alternative and/or complement to formal education and lifelong learning? Is non-formal education

in nutrition and health? The defining characteristic of these non-formal education programmes may

be the contribution to the health, welfare and safety of African children with no linkage to the formal

education systems, credentials and recognised education authorities of the respective country. The

proposed framework was not based on this defining characteristic of non-formal according to the

ISCED definition. This divergence clearly complicates the demarcation between formal and non-

formal education and the use of OERs in both.

Thirdly, and most importantly, does the framework provide the reader with a useful reference for

thinking about their teaching and learning approaches to non-formal education? Does it provide

a context for using OERs in non-formal education? OER integration into non-formal education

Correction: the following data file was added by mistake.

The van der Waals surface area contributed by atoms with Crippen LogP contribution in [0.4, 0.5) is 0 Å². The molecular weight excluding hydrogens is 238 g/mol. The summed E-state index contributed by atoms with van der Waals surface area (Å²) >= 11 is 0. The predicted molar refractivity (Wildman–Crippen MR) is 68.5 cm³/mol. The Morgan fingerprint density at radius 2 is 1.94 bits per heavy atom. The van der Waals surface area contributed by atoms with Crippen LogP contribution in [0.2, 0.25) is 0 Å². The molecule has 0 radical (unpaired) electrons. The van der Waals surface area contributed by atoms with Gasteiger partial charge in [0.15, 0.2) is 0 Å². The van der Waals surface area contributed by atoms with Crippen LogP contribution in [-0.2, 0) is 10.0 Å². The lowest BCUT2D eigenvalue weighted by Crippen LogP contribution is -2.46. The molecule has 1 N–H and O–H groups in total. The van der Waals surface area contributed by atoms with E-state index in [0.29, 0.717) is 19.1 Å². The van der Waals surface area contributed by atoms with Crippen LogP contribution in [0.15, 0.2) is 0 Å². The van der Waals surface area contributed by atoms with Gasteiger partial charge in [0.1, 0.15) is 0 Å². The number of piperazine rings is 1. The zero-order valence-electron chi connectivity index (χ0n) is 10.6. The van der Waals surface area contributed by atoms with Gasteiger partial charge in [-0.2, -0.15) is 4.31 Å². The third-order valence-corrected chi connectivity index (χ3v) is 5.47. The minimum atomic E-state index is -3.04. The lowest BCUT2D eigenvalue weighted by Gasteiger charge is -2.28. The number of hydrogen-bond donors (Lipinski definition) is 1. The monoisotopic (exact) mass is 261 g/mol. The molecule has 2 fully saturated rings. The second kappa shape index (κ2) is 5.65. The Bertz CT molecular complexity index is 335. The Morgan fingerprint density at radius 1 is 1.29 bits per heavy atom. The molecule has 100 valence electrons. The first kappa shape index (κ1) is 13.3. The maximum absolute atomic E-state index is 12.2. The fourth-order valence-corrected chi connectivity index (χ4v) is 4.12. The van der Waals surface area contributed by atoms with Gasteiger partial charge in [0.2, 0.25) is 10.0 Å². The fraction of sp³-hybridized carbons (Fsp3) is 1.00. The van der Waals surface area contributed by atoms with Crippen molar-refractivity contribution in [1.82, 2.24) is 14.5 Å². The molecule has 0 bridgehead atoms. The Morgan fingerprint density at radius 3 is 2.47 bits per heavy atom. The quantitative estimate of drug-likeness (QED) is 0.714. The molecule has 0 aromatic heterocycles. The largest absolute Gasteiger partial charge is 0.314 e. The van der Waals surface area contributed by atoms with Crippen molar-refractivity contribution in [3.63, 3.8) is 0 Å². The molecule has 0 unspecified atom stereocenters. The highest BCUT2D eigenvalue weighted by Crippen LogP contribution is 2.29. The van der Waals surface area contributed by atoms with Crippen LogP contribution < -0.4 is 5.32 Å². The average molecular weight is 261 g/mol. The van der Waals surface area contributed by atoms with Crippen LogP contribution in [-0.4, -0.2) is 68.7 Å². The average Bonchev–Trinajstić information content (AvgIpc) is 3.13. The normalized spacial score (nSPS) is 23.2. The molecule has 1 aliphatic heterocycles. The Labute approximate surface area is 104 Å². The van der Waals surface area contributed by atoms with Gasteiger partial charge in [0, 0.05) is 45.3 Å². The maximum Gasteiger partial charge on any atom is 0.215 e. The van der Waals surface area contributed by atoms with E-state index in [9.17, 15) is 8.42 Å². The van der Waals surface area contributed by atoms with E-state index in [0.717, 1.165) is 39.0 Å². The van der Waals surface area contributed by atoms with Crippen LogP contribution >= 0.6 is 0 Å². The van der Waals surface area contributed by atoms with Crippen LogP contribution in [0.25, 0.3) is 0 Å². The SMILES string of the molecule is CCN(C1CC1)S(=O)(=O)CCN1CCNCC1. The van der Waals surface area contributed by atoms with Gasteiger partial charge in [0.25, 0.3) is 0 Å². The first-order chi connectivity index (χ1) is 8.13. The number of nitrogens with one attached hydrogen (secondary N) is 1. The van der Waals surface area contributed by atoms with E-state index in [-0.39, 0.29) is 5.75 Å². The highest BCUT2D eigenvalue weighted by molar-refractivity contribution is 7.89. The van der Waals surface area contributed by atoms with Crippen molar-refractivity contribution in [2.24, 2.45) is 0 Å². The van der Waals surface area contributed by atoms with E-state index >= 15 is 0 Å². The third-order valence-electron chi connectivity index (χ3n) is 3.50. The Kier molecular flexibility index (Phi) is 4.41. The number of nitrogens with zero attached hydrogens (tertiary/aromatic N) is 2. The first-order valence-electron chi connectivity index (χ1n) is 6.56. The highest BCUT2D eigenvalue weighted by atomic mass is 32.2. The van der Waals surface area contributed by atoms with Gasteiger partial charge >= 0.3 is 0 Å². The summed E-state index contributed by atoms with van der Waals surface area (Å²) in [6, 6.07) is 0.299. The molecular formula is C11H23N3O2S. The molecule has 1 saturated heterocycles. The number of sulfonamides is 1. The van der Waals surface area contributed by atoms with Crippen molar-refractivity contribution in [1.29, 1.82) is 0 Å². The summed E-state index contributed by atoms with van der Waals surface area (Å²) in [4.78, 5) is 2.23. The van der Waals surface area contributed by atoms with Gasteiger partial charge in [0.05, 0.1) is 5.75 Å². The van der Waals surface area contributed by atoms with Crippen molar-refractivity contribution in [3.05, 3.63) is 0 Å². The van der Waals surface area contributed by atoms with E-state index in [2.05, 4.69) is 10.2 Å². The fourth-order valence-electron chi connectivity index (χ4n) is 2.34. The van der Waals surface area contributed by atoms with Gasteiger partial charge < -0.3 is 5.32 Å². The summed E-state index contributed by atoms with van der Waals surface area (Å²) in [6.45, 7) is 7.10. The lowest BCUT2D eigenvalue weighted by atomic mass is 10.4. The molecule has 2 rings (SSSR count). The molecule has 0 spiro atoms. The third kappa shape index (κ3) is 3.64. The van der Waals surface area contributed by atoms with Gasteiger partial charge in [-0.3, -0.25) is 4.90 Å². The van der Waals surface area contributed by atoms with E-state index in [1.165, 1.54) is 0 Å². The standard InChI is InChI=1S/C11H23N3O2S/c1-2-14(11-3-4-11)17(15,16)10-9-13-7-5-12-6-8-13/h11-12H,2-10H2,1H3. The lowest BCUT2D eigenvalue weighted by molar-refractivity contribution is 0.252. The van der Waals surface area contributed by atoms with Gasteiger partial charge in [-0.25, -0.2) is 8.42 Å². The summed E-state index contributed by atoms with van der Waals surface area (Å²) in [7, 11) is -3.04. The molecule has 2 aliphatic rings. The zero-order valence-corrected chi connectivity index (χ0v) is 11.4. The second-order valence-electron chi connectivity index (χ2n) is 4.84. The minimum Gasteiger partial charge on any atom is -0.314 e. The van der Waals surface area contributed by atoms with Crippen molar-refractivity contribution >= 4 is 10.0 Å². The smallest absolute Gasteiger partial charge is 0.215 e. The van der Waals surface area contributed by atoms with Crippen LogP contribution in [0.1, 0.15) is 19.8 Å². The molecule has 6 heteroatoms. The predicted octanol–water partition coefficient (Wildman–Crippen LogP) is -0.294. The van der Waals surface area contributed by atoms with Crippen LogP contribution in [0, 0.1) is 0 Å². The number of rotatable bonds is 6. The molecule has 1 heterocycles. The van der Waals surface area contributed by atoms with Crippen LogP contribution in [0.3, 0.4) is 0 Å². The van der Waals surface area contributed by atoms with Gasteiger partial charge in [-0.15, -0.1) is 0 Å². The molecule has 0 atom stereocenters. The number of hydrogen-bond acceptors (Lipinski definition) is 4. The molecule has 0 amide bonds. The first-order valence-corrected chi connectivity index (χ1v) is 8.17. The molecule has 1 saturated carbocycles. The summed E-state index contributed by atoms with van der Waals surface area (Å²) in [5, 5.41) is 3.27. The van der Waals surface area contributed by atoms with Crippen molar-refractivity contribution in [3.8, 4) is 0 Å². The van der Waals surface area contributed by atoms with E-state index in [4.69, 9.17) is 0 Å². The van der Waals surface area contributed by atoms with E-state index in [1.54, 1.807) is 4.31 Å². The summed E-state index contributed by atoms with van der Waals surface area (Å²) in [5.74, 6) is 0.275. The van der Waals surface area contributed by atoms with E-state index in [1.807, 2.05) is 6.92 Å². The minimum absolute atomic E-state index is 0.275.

programmes is in its infancy and the answers to these questions are not for the author to answer. They

are for the readers to answer, and hopefully contribute to, by expanding and refining the framework

for using OERs in non-formal education.

Evaluating the Use of OERs in Non-formal Education

The evaluation rubric and process for assessing OER use in non-formal education may be comprised

of four primary assessment metrics. These are: 1) purpose and outcomes of instruction; 2) design

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of instruction; 3) context and culture of instruction; and 4) evaluation of instruction (Knowledge

Advisors, 2010; Latchem, 2012; Mattox, 2012; Olcott, 2012).

1. What are the purpose, goals and objectives of instruction? Whether supporting a formal university